Long story short: while Ayurveda has some practices that seem way out there (cow dung, anyone? crocodile semen?) most of them are simple and very practical, and tongue scraping is perhaps the simplest and most practical of all. We live in a world full of toxins, many of which are invisible, and many of which hide in our food. Ideally we wouldn’t eat the toxins at all, but because we can’t avoid it, we can cut out some of the toxins by adopting some daily cleaning rituals. I highly doubt tongue scraping can cure autism, but I do think eliminating dullness in our bodies helps eliminate dullness in our minds, and helps all those Ayurvedic meals (coming soon) taste better too.

All About the Doshas (With Dog Photos!)

I first learned about doshas during my yoga teacher training two years ago. While I had heard of Ayurveda, I didn’t know what Vata, Pitta, or Kapha meant, and the first time I took a “What’s Your Dosha?” quiz, I struggled to pick myself out of the options. It was a little like when I took personality tests back in high school youth group (“Are you phlegmatic, sanguine, choleric, or melancholy? What animal are you? Are you an introvert or an extrovert?”) Doshas are similar to personality, but more comprehensive because Ayurveda looks at personality, mind, and body as an interconnected package.

Since learning about the doshas I am gradually understanding why one friend can wear a tank top on a thirty-degree day while the girl next to her huddles in a puffy coat, and why my brother can eat semi-rotten meat while my sister has a hard time eating chicken. Understanding doshas helps me understand why my creativity is high in the autumn (but my ability to finish projects is not) and why I can be so sleepy at 10:00 p.m. but power-cleaning my bathroom at midnight.

The book Eat, Taste, Heal, by Yarema, Rhoda, and Brannigan, describes the doshas as, “biological energies found throughout the human body and mind. They govern all physical and mental processes and provide every living being with an individual blueprint for health and fulfillment.” They are connected to the five elements of space, air, fire, water, and earth. While doshas are not visible themselves, one can see the effects of them as well as their qualities. I’ll describe some of these qualities, but know that a person might not have all aspects of a particular dosha—just a propensity towards one or two.

The doshas also exist in the seasons, time of day, and time of life. I’ll go into this in a later blog, but just know that Ayurveda translates as “science of life” for a reason. All of life connects to these five elements, and how the seasons and times of day affect the doshas in our lives is quite fascinating.

For now though, I’m going to really dumb this down. And I’m also going to use my three dogs as dosha mascots, because the internet loves dog photos.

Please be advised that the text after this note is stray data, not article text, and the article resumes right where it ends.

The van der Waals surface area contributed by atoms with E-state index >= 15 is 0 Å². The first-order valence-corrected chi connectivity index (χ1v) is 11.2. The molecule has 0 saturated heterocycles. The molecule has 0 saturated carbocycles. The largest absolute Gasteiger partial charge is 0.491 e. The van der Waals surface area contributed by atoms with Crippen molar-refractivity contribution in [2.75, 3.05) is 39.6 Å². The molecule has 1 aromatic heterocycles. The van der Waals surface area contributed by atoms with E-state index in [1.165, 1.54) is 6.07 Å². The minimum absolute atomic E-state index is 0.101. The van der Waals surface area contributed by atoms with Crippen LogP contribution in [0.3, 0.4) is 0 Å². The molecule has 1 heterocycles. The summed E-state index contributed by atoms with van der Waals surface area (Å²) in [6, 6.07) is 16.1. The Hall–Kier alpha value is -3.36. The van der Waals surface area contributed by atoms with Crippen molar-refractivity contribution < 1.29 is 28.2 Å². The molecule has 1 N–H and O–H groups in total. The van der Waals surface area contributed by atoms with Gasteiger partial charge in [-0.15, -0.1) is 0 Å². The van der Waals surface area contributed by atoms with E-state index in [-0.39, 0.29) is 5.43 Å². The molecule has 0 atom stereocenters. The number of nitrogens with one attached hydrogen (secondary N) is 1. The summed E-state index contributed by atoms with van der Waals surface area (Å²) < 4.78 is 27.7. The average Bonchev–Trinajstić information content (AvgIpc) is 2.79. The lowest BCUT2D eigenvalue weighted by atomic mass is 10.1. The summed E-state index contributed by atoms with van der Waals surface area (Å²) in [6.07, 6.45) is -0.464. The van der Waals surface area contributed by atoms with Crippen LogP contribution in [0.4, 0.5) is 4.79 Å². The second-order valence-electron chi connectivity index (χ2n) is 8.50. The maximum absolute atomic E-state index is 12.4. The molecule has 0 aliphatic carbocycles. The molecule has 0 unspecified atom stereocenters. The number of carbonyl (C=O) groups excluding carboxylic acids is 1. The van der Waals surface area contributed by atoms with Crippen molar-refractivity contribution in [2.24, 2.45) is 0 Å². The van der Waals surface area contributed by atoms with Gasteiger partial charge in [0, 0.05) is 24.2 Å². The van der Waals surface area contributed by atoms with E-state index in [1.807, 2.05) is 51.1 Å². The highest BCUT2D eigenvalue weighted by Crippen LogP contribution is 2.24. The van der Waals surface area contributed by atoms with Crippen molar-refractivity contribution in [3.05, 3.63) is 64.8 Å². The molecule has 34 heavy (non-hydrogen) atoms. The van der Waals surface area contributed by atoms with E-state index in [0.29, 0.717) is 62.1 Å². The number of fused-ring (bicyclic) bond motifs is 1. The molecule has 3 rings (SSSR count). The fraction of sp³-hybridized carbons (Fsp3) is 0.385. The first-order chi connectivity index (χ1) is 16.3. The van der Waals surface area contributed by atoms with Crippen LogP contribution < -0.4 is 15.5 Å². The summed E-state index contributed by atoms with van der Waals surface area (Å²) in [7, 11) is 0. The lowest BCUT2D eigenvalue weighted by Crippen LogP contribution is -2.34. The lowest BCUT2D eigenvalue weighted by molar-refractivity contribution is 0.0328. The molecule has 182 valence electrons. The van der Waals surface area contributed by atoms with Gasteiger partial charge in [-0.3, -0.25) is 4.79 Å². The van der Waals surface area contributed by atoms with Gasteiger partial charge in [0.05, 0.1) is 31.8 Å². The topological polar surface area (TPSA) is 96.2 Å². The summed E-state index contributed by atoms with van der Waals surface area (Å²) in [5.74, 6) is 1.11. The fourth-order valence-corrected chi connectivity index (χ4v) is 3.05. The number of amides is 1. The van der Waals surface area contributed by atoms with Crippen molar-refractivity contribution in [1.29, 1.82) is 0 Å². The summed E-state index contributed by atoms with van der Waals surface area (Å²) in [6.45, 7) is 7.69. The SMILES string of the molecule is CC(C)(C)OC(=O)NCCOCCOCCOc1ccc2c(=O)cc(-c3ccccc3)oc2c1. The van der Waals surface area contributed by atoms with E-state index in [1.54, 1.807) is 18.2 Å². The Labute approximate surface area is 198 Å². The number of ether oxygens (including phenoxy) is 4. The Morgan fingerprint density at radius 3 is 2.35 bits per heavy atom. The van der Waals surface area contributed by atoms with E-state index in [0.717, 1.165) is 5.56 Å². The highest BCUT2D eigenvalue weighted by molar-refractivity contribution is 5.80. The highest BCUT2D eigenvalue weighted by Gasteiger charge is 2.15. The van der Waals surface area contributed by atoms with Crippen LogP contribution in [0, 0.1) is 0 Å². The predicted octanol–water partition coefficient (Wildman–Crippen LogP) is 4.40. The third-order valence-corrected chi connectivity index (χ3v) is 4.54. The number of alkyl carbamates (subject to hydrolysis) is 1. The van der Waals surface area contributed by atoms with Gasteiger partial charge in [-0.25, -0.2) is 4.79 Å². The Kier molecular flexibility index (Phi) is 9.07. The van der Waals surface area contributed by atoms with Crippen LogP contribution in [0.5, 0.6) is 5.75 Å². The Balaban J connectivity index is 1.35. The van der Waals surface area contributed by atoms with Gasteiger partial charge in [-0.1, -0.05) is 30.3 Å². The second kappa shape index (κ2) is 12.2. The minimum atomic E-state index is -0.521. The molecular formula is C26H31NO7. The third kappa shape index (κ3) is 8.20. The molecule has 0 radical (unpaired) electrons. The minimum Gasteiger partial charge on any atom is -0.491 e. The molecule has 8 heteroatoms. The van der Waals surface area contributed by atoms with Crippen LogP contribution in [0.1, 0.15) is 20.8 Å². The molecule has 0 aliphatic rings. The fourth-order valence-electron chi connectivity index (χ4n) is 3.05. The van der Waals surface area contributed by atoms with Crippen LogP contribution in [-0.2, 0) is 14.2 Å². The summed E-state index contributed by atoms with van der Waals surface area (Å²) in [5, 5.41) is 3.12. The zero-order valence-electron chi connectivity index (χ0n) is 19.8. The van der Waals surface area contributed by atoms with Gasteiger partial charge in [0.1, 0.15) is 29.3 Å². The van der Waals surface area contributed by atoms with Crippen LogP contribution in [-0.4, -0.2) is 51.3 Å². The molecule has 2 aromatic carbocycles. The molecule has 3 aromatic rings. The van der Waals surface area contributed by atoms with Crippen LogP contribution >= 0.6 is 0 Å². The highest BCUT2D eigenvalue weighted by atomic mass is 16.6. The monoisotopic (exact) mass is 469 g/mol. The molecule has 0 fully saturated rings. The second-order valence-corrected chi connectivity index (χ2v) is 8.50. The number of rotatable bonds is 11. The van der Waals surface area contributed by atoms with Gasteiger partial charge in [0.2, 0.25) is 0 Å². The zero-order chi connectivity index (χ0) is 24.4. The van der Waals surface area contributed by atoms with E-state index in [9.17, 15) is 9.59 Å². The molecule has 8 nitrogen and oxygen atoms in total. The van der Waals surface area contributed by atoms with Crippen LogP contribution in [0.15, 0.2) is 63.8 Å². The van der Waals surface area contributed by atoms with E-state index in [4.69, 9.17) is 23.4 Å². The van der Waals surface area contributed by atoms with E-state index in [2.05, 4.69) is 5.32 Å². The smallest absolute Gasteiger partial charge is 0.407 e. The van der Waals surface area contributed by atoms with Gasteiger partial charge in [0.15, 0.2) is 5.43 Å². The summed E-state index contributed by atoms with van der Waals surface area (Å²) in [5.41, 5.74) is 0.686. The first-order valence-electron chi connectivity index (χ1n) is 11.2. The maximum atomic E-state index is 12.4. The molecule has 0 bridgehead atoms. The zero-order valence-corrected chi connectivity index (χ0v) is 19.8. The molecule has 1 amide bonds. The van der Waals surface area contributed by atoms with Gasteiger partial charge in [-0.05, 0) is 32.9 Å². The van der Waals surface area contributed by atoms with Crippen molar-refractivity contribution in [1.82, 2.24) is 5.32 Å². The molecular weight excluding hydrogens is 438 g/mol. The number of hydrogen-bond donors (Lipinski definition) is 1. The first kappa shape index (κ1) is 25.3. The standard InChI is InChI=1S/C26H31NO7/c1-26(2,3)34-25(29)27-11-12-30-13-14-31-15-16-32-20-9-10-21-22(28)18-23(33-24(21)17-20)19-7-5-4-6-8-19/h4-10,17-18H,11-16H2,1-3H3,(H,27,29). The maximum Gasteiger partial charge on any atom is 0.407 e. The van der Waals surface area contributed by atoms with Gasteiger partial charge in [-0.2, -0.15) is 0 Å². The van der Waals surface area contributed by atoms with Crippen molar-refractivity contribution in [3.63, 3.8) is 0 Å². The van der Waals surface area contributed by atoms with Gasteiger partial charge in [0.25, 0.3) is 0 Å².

reclined copernicusCopernicus in his natural state

A Kapha dosha is made up of the qualities of water and earth, and translates as “that which sticks”. Qualities of Kapha are cool or cold and wet, as well as sticky, dull, soft, moist, static, and heavy. This list of adjectives might not sound sexy, but Yarema et al. says Kapha has qualities of building the body as well as lubricating it, and keeping the body working is definitely sexy.

Doshas have locations in the body, and key locations for Kapha are the chest, throat, lungs, head, lymph, fatty tissue, ligaments, and tendons. The chest is important here—Kaphas love, whether it’s other people, food, or things. Kaphas are also good at patience, and forgiveness, unless imbalanced, in which case they tend towards greed, attachment, and mental inertia. When eating and exercising right, they’re healthy and peaceful. When not, they turn into couch potatoes (“I got stuck” is a common refrain of one of my Kapha friends). Paying attention to food intake is also important—while they love food and love to eat, they also easily gain weight.

I picked my Golden Retriever-mix Copernicus as this dosha’s mascot because he is happiest lying on the rug with his face in a bowl of food. He is healthiest, however, and least likely to get possessive of his food and toys when he gets a run or a walk every day. Ayurveda always addresses exercise as well as health, and points out that vigorous exercise is the most essential for a Kapha, but they’re the least likely to want to do it. Once they get going, however, they usually have great work ethic and endurance.

I’m not a Kapha, but I’m not surprised that some of my favorite people are.


christmas BaileyBe ye not deceived by this photo–when Bailey, my Pitta-pit bull isn’t curled up on a couch, she’s fighting to get there or begging for a walk or a run.